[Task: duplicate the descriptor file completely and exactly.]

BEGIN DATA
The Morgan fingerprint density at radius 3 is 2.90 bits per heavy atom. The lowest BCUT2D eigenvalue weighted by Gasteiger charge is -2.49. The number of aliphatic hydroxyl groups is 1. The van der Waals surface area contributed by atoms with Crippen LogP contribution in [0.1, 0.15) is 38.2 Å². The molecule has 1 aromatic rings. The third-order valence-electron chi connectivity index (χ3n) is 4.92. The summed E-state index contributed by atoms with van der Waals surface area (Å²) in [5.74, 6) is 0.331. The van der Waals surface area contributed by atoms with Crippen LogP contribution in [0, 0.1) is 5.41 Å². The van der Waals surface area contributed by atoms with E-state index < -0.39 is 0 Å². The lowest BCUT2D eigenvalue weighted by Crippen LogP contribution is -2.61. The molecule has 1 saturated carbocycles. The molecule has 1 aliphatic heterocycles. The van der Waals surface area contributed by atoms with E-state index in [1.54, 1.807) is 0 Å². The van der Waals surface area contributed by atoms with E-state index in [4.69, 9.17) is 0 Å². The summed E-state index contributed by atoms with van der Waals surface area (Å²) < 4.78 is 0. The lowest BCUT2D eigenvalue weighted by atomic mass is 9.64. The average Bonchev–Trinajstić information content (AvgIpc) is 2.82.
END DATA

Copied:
The Morgan fingerprint density at radius 3 is 2.90 bits per heavy atom. The lowest BCUT2D eigenvalue weighted by Gasteiger charge is -2.49. The number of aliphatic hydroxyl groups is 1. The van der Waals surface area contributed by atoms with Crippen LogP contribution in [0.1, 0.15) is 38.2 Å². The molecule has 1 aromatic rings. The third-order valence-electron chi connectivity index (χ3n) is 4.92. The summed E-state index contributed by atoms with van der Waals surface area (Å²) in [5.74, 6) is 0.331. The van der Waals surface area contributed by atoms with Crippen LogP contribution in [0, 0.1) is 5.41 Å². The van der Waals surface area contributed by atoms with E-state index < -0.39 is 0 Å². The lowest BCUT2D eigenvalue weighted by Crippen LogP contribution is -2.61. The molecule has 1 saturated carbocycles. The molecule has 1 aliphatic heterocycles. The van der Waals surface area contributed by atoms with E-state index in [1.54, 1.807) is 0 Å². The van der Waals surface area contributed by atoms with E-state index in [4.69, 9.17) is 0 Å². The summed E-state index contributed by atoms with van der Waals surface area (Å²) < 4.78 is 0. The lowest BCUT2D eigenvalue weighted by atomic mass is 9.64. The average Bonchev–Trinajstić information content (AvgIpc) is 2.82.